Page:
On the 20th of November Bob Kalmbach, a family friend of Heather’s along with his nephew Ross took us out on his boat for a fishing excursion in Galveston.  It was a bit of a drive to the harbour but it was great to chat with Bob who we hadn’t seen since Callum and Heather’s wedding over three years ago.  Bob backed the boat onto the slip and we jumped in with our expectations on catching fish realistically low but with that inevitable buzz that you get before you embark rod in hand.  We headed out to Bob’s secret spot and cut the engines before baiting our hooks with live shrimp.  It really didn’t take long before Bob got a bite.  He handed me the rod and allowed me to reel in the big redfish on the end of it.  Whilst I hadn’t truly caught it myself it was great to bring in a fish and although I didn’t know it at the time it was good practice for my own fish later!  

Ross taking the boat out

Bringing in the dinner

Ross brings a fish in

Kate's 26lb catch of Red Fish or Red Drum

Bob's fish wouldn't win any beauty contests but it makes good eatin'

The fish we caught was a redfish, also known as Red Drum.  I caught two of these for myself before we left the first spot, the biggest weighing in at around 24 pounds and by far the biggest fish I had caught in my life!  Bob and Kate won the day however, between them reeling in a 26 pound monster.  We happily gobbled down the keepers at the house of the Kalmbach’s family friend which was a great end to the day.  Not only is Bob a fantastic fisherman and host but he is also a great chef and the catch was delicious.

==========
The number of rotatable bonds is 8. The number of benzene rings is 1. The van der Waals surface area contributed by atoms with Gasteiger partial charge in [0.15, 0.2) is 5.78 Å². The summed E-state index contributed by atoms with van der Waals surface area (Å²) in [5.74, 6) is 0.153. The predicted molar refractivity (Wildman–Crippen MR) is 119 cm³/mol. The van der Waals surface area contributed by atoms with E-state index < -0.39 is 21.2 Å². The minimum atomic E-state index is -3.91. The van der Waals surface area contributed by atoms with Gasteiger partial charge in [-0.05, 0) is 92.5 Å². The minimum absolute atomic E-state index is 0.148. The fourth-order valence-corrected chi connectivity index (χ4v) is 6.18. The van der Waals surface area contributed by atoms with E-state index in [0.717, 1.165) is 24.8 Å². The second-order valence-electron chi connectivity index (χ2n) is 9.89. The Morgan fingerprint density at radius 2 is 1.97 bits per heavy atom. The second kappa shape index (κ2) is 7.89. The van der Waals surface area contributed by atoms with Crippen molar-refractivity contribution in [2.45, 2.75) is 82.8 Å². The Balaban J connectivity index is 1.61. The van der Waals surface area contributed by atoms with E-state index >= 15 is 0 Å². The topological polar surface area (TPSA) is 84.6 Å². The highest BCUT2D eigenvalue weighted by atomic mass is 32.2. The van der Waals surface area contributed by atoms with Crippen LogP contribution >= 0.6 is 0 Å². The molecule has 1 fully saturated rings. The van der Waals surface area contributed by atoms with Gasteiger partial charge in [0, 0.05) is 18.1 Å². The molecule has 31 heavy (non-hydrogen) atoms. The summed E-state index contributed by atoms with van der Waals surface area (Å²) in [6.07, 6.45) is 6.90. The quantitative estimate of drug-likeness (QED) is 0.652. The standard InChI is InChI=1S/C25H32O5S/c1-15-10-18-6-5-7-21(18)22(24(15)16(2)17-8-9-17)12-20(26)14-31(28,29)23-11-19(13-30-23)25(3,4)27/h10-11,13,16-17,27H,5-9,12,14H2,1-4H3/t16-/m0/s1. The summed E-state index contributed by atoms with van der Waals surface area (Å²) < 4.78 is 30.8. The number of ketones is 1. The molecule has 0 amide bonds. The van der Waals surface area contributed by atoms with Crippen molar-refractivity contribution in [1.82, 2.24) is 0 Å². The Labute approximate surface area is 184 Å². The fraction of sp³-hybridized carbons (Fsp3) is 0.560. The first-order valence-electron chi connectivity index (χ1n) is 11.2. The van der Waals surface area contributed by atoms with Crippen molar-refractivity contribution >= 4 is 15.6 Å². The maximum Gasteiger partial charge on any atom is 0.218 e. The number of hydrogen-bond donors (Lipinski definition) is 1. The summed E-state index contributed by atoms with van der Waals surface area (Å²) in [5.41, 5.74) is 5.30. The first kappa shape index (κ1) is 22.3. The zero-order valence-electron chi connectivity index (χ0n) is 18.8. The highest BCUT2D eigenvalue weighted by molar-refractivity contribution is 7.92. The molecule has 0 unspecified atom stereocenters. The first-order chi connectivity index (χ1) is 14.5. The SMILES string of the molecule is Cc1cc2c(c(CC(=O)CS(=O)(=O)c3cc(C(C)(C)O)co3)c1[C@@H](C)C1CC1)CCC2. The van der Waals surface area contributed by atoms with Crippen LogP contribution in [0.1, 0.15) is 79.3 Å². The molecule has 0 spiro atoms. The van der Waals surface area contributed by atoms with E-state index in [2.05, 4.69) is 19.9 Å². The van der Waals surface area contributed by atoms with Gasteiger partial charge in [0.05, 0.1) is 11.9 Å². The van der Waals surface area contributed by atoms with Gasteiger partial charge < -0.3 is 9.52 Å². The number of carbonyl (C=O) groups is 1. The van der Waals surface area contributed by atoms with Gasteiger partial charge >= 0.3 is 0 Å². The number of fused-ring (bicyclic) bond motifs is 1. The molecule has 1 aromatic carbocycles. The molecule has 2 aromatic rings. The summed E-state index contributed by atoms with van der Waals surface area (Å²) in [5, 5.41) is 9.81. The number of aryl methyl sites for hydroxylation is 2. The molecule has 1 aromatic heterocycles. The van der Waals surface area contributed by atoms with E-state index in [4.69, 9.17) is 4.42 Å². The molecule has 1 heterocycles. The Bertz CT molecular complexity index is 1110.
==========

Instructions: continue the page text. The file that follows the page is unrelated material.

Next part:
At least this one will fit on a plate

Brothers enjoying the day

Sporting dangerous hairstyles from the wind

The next main event on the calendar was Thanksgiving at Heather’s ranch in Dripping Springs, all the way towards Austin.  Kate and I were extremely excited to be experiencing our first thanksgiving ever and had heard nothing but good things about the quality and quantity of food that would be on offer.  Beforehand we had the pleasure of looking after Kela and Russell’s pets, a dog called Dusty and cats Esme and Rosie. Their house was only a 15 minute cycle ride away along totally flat suburban streets and usually with great weather.  It was fun looking after the animals but soon it was time to say our goodbyes and head out to Dripping Springs for a pure slice of Americana.  The drive from Humble the night before Thanksgiving took about four hours which was actually pretty good as there wasn’t as much traffic as expected, we stopped off for a drive through Sonic Burger on the way!